13. The handheld device of claim 1, wherein the handheld device is a remote controller.

Description:

BACKGROUND OF THE INVENTION

1. Field of the Invention

The invention relates to a handheld device, and more particularly, to a slider type handheld device that has a lighting element at a lateral side of its top cover for illuminating a keypad on a bottom cover when the two covers slide away with respect to each other, and the handheld device whose lighting element has various periods of alternating lighting strength according to the charging rate of a battery module.

2. Description of the Prior Art

Extended applications of handheld devices are continuously expanding in 3C industries. One or more keypad modules are configured thereon in most of handheld devices for allowing users to operate these devices in addition to direct operation by touching touch screens on the handheld devices illuminated by a backlight module. For simple multimedia devices, mobile communication devices having touch screens as the main input interface, personal digital assistants, or portable navigation devices, few additional buttons are quite satisfactory for users to operate beyond touch panel relating functions.

For other handheld devices that provide complicated input interface, however, the keypad becomes primary input interface for operating the devices. Examples can be found in mobile communication devices with QWERTY keyboards or remote controllers that provide a multitude of functions. In normally illuminated environment, those many buttons on the body of such handheld device can be recognized and operated easily. But in the environment lacking enough ambient light, when watching movies for example, it is quite inconvenient to operate these buttons of a TV remote controller, if there is no proper illumination for the handheld device.

The U.S. Pat. No. 5,568,367 discloses a remote controller having back lighting for the buttons which are light-transmissible for a lighting module configured underneath so that the buttons can be lit up by the lighting module, either totally or partially by use of lighting module capable of being controlled by zone once one or more buttons are pressed by users so that the remote controllers are recognizable and operatible in dark environment.

Although it is quite common to use such technology for handheld devices, say the remote controllers, it needs a plurality of additional control and illuminating components. Furthermore, the buttons themselves should be processed with a special way first, such as the in molding roller (IMR) or the laser engraving process. Cost for manufacturing the devices is inevitably increasing. As a result, the invention is seeking a simple device that has its keypad illuminated with relatively low cost. On the other hand, since handheld devices usually utilize rechargeable batteries as power sources, the invention also seeks to provide much more useful information showing indication of the charging rate of the batteries by use of present illumination component.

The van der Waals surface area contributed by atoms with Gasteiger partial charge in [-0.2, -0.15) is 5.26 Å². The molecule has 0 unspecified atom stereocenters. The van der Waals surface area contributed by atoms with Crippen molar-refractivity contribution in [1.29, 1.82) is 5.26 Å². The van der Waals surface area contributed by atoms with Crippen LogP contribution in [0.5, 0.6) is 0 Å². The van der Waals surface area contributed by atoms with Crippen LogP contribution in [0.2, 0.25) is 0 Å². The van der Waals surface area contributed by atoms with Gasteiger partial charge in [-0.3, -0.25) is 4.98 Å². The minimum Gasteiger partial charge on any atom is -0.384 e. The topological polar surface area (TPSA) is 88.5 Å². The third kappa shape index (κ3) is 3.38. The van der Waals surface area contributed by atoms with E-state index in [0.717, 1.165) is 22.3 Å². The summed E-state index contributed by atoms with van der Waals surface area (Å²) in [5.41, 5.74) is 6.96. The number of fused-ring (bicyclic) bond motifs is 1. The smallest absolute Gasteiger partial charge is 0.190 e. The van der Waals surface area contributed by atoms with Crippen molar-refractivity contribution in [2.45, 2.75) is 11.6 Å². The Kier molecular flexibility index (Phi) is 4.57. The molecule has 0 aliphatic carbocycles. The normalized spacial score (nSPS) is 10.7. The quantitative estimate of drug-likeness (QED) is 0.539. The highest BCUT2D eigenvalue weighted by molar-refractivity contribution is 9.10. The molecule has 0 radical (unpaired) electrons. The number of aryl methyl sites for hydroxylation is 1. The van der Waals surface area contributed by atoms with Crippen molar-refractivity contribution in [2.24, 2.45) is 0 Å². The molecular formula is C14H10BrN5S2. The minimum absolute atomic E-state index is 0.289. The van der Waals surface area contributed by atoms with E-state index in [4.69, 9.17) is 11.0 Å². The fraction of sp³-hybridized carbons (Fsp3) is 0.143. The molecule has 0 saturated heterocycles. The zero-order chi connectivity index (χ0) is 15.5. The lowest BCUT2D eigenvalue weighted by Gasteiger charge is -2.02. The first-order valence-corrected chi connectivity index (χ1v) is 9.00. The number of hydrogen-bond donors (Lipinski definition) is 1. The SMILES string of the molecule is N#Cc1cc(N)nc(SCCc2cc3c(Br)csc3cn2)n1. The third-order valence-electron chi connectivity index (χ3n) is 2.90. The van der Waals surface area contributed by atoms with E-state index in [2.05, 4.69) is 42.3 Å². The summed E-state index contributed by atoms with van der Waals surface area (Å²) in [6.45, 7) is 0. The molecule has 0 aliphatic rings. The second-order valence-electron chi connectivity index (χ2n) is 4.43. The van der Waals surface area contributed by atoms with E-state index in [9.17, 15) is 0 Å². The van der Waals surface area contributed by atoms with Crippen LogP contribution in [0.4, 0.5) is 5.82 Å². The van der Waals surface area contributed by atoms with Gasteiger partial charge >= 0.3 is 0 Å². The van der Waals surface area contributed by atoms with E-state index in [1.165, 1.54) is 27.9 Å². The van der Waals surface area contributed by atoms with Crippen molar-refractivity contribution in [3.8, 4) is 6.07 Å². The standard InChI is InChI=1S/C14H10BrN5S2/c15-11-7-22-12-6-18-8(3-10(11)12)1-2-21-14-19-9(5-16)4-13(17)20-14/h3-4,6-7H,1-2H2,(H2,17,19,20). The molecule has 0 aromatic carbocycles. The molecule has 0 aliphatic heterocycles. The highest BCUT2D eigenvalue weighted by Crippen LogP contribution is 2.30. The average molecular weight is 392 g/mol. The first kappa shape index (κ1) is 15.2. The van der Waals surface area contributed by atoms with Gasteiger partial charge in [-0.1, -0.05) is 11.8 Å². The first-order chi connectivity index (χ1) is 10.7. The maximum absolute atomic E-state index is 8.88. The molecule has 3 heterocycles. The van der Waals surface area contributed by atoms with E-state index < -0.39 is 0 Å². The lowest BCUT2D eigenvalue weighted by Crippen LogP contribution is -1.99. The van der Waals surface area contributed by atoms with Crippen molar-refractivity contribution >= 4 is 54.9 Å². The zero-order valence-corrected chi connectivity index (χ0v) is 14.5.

SUMMARY OF THE INVENTION

The invention uses a low cost and indicating lighting element on the extensively used slider type handheld devices. When a top cover and a bottom cover of the handheld device slide away with respect to each other, the lighting element at the side of the top cover laterally illuminates a keypad on the bottom cover, providing an easier operation of the handheld device in dark environment. Meanwhile, the lighting element at the top cover can have various periods alternating its lighting strength between the maximum strength and the minimum strength according to the charging rate of the battery module for further indicating purpose.

The invention provides a handheld device including a first body and a second body. The first body includes a first keypad and slidably assembles with the second body. The second body includes a housing and a lighting element configured at a side of the housing. The light element is utilized for projecting light toward a surface of the first keypad when the first body slides relative to the second body to a predetermined position.

These and other objectives of the present invention will no doubt become obvious to those of ordinary skill in the art after reading the following detailed description of the preferred embodiment that is illustrated in the various figures and drawings.

BRIEF DESCRIPTION OF THE DRAWINGS

FIG. 1 is a schematic front view of an embodiment of a handheld device according to the invention.

FIG. 2 is a schematic diagram showing functions performed at a side of the handheld device.

FIG. 3 is a schematic diagram showing the handheld device changes lighting strength of the lighting element according to the ambient brightness.

FIG. 4 illustrates a schematic diagram showing that the handheld device changes the frequency at which the lighting element changes lighting strength between the bright and dark statuses according to the ambient brightness.